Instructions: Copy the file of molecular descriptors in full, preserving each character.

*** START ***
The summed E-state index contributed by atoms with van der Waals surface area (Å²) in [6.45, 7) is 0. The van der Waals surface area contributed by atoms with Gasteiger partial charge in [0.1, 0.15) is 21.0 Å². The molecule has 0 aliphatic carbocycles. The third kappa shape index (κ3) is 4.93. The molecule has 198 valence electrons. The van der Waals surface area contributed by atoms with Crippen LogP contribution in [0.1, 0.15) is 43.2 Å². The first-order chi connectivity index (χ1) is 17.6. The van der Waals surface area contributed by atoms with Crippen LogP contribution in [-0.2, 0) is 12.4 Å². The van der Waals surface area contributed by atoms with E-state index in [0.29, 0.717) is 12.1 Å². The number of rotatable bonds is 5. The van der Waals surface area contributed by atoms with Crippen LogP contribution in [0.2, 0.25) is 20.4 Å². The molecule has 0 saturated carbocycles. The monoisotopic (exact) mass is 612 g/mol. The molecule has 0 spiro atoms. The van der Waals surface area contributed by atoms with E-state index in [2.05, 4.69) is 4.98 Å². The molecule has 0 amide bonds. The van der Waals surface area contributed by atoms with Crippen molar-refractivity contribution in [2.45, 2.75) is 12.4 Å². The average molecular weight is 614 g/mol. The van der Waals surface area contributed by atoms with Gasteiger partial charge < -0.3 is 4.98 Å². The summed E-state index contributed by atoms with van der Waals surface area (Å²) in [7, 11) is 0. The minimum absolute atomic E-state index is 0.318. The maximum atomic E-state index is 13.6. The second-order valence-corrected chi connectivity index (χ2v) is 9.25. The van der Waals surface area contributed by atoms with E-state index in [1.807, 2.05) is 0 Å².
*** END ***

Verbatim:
The summed E-state index contributed by atoms with van der Waals surface area (Å²) in [6.45, 7) is 0. The van der Waals surface area contributed by atoms with Gasteiger partial charge in [0.1, 0.15) is 21.0 Å². The molecule has 0 aliphatic carbocycles. The third kappa shape index (κ3) is 4.93. The molecule has 198 valence electrons. The van der Waals surface area contributed by atoms with Crippen LogP contribution in [0.1, 0.15) is 43.2 Å². The first-order chi connectivity index (χ1) is 17.6. The van der Waals surface area contributed by atoms with Crippen LogP contribution in [-0.2, 0) is 12.4 Å². The van der Waals surface area contributed by atoms with E-state index in [0.29, 0.717) is 12.1 Å². The number of rotatable bonds is 5. The van der Waals surface area contributed by atoms with Crippen LogP contribution in [0.2, 0.25) is 20.4 Å². The molecule has 0 saturated carbocycles. The monoisotopic (exact) mass is 612 g/mol. The molecule has 0 spiro atoms. The van der Waals surface area contributed by atoms with E-state index in [2.05, 4.69) is 4.98 Å². The molecule has 0 amide bonds. The van der Waals surface area contributed by atoms with Crippen molar-refractivity contribution in [2.45, 2.75) is 12.4 Å². The average molecular weight is 614 g/mol. The van der Waals surface area contributed by atoms with Gasteiger partial charge < -0.3 is 4.98 Å². The summed E-state index contributed by atoms with van der Waals surface area (Å²) in [7, 11) is 0. The minimum absolute atomic E-state index is 0.318. The maximum atomic E-state index is 13.6. The second-order valence-corrected chi connectivity index (χ2v) is 9.25. The van der Waals surface area contributed by atoms with E-state index in [1.807, 2.05) is 0 Å².